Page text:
Today, archaeological and ethnographic studies have led most scholars to accept the view that the pre-colonial population of the Canaries shared common origins with North African Berber tribes from the Atlas Mountains region who began to arrive in the Canaries by sea around 1000 BCE or earlier. However, there is no archaeological or historical evidence to prove that either the Berber tribes of the Atlas Mountains or the Canarian pre-colonial population had knowledge or made use of navigation techniques.[4] The peak of Tenerife is visible from the African coast on the very clearest of days, but the currents around the islands tend to lead the boats southwest and west, past the archipelago and into the Atlantic Ocean.

Most scholars would now agree that the earliest reliable dates related to permanent human occupation can be traced back to about 1000 BCE, but different absolute dating technologies such as 14C and thermoluminescence have provided variable results. Inadequate methodologies and an insufficient number of absolute datings carried out throughout the archipelago have yielded inconsistencies and information gaps.

Studies of precolonial Canarian society illustrate both agricultural and pastoral ways of life in the Canaries (cf. Diego Cuscoy 1963: 44; González Antón & Tejera Gaspar 1990: 78).

Population Genetics

A 2003 genetics research article by Nicole Maca-Meyer et al. published in the European Journal of Human Genetics compared aboriginal Guanche mtDNA (collected from Canarian archaeological sites) to that of today's Canarians and concluded that, "despite the continuous changes suffered by the population (Spanish colonisation, slave trade), aboriginal mtDNA [direct maternal] lineages constitute a considerable proportion [42 – 73%] of the Canarian gene pool. Although the Berbers are the most probable ancestors of the Guanches, it is deduced that important human movements [e.g., the Islamic-Arabic conquest of the Berbers] have reshaped Northwest Africa after the migratory wave to the Canary Islands" and the "results support, from a maternal perspective, the supposition that since the end of the 16th century, at least, two-thirds of the Canarian population had an indigenous substrate, as was previously inferred from historical and anthropological data."[5] mtDNA haplogroup U subclade U6b1 is Canarian-specific[6] and is the most common mtDNA haplogroup found in aboriginal Guanche archaeological burial sites.[5]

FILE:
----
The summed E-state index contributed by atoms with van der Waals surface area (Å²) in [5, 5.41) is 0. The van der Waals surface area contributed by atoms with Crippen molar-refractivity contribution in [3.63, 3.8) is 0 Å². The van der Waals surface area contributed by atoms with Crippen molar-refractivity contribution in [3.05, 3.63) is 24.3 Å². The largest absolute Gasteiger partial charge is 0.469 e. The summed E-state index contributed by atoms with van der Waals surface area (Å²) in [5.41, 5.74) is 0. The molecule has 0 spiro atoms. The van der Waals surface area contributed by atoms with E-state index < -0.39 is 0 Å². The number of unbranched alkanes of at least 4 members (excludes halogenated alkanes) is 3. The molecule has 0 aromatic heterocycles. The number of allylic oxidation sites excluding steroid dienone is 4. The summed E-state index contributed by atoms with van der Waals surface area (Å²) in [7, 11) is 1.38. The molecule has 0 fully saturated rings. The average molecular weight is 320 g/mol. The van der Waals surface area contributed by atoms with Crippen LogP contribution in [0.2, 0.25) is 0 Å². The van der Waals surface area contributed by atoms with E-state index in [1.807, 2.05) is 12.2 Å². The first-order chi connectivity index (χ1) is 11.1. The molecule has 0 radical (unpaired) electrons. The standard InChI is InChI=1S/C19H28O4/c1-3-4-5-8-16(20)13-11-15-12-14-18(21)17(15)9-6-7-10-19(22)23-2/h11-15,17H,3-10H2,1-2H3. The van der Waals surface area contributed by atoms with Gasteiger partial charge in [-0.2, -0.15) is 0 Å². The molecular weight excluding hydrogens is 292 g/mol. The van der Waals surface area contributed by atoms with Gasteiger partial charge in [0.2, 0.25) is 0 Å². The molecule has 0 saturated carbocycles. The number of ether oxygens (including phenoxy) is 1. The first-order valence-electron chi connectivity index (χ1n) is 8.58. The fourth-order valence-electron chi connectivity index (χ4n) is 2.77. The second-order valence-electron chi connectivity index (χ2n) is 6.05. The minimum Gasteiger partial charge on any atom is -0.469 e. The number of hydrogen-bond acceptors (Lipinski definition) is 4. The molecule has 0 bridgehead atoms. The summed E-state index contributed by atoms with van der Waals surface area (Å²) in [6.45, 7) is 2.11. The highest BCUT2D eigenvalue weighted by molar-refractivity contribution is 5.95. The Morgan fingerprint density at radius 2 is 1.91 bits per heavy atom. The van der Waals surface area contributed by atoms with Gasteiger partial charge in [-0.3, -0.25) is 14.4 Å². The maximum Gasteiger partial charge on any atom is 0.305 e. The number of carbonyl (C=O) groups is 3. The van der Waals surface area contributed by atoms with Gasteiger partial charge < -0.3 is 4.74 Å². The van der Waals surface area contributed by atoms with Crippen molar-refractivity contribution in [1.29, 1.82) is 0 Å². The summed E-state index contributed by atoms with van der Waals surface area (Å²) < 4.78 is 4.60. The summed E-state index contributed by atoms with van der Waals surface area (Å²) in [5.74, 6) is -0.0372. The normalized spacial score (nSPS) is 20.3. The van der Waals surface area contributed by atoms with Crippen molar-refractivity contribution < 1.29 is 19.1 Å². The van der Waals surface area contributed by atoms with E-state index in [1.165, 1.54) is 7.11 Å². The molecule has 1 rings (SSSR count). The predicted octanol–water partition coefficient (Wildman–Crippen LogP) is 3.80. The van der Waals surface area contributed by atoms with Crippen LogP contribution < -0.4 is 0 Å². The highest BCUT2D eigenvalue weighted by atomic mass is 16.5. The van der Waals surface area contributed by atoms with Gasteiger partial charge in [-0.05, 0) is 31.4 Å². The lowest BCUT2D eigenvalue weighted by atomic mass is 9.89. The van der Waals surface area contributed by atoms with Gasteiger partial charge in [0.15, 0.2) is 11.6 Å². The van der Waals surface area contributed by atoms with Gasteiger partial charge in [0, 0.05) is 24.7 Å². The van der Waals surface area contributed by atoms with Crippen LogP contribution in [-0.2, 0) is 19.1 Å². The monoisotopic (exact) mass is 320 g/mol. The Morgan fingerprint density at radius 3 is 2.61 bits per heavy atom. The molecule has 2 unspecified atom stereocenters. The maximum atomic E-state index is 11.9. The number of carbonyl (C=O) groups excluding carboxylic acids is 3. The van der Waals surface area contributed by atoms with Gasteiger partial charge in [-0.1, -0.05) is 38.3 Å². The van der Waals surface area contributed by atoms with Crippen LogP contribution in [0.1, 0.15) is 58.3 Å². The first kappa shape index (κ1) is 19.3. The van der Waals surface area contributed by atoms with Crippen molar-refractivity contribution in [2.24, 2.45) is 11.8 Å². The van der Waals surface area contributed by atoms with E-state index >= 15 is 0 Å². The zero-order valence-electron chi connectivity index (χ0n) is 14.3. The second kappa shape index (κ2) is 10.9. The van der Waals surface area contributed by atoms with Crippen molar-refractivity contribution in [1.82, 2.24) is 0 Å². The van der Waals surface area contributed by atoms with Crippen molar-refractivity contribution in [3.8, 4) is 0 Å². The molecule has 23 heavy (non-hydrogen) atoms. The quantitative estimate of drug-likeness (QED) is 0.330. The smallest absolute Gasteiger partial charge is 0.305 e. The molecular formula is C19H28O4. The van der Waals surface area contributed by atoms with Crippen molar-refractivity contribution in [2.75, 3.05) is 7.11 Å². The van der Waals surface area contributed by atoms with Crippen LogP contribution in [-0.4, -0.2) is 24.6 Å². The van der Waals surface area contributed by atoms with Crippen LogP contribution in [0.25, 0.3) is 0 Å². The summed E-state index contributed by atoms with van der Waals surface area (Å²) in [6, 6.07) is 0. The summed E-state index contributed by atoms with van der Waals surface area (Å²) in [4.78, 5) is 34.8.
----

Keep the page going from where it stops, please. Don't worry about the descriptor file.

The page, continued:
Y-DNA, or Y-chromosomal, (direct paternal) lineages were analysed in a later study by Rosa Fregel and colleagues published in BMC Evolutionary Biology. Y-DNA was extracted from the same aboriginal Guanche samples used by Nicole Maca-Meyer et al., and compared to samples from 17th-18th century remains post-dating the Spanish conquest of the islands, and samples from the present population. They found Berber Y-chromosome lineages (E-M81, E-M78 and J-M267) prominent in the indigenous remains, confirming the North West African origin for the Guanches deduced Nicole Maca-Meyer et al. from mitochondrial DNA results. "However, in contrast with their female lineages, which have survived in the present-day population since the conquest with only a moderate decline, the male indigenous lineages have dropped constantly being substituted by European lineages." They conclude that the European colonization of the Canary Islands changed the local gene-pool most dramatically in the male line.[7]

A Guanche sanctuary in the Garajonay National Park - La Gomera Island


Although denied by certain scholars (cf. Abreu Galindo 1977: 297), specialisation of labour and a hierarchy system seem to have governed the social structures of the Canarian precolonial populations. In Tenerife the highest figure was known as the Mencey, although, by the time the first Spanish incursions in the Canaries took place, Tenerife had already been divided into nine menceyatos (i.e. separate regions of the island controlled by its own Mencey), namely Anaga, Tegueste, Tacoronte, Taoro, Icod, Daute, Adeje, Abona and Güimar. Despite the fact that all Menceys were independent and absolute owners of their territory within the island, it was the Mencey of Taoro who acted, according to the chronicles, as primus inter pares. Gran Canaria, on the other hand, appears to have been divided into two guanartematos (i.e. functionally, politically and structurally differentiated regions): Telde and Gáldar, each governed by a Guanarteme.

Little information has survived regarding the religious and cosmological beliefs of the Guanches. Indigenous Canarian people often performed their religious practices in places marked by particular striking geographical features or types of vegetation. Certain sites containing architectonic remains and cave paintings have been identified as sanctuaries.

References and notes

  1. ^ a b Galindo, Juan de Abreu. "VII". The History of the Discovery and Conquest of the Canary Islands. Adamant Media Corporation. pp. 173. ISBN 1-4021-7269-9. 
  2. ^ C.Michael Hogan, Chellah, The Megalithic Portal, ed. Andy Burnham
  3. ^ Template:Cite doi10.1038/sj.ejhg.5201075
  4. ^ Lissner, Ivar (1962). The Silent Past: Mysterious and Forgotten Cultures of the World (2003 ed.). Putnam. pp. 188. 
  5. ^ a b Maca-Meyer N, Arnay M, Rando JC, et al. (February 2004). "Ancient mtDNA analysis and the origin of the Guanches". Eur. J. Hum. Genet. 12 (2): 155–62. doi:10.1038/sj.ejhg.5201075. PMID 14508507. 
  6. ^ Pereira L, Macaulay V, Prata MJ, Amorim A (January 2003). "Phylogeny of the mtDNA haplogroup U6. Analysis of the sequences observed in North Africa and Iberia". Progress in Forensic Genetics 9. Proceedings from the 19th. 1239. pp. 491–3. doi:10.1016/S0531-5131(02)00553-8. 
  7. ^ Rosa Fregel ete al, Demographic history of Canary Islands male gene-pool: replacement of native lineages by European, BMC Evolutionary Biology (2009), 9:181 doi:10.1186/1471-2148-9-181.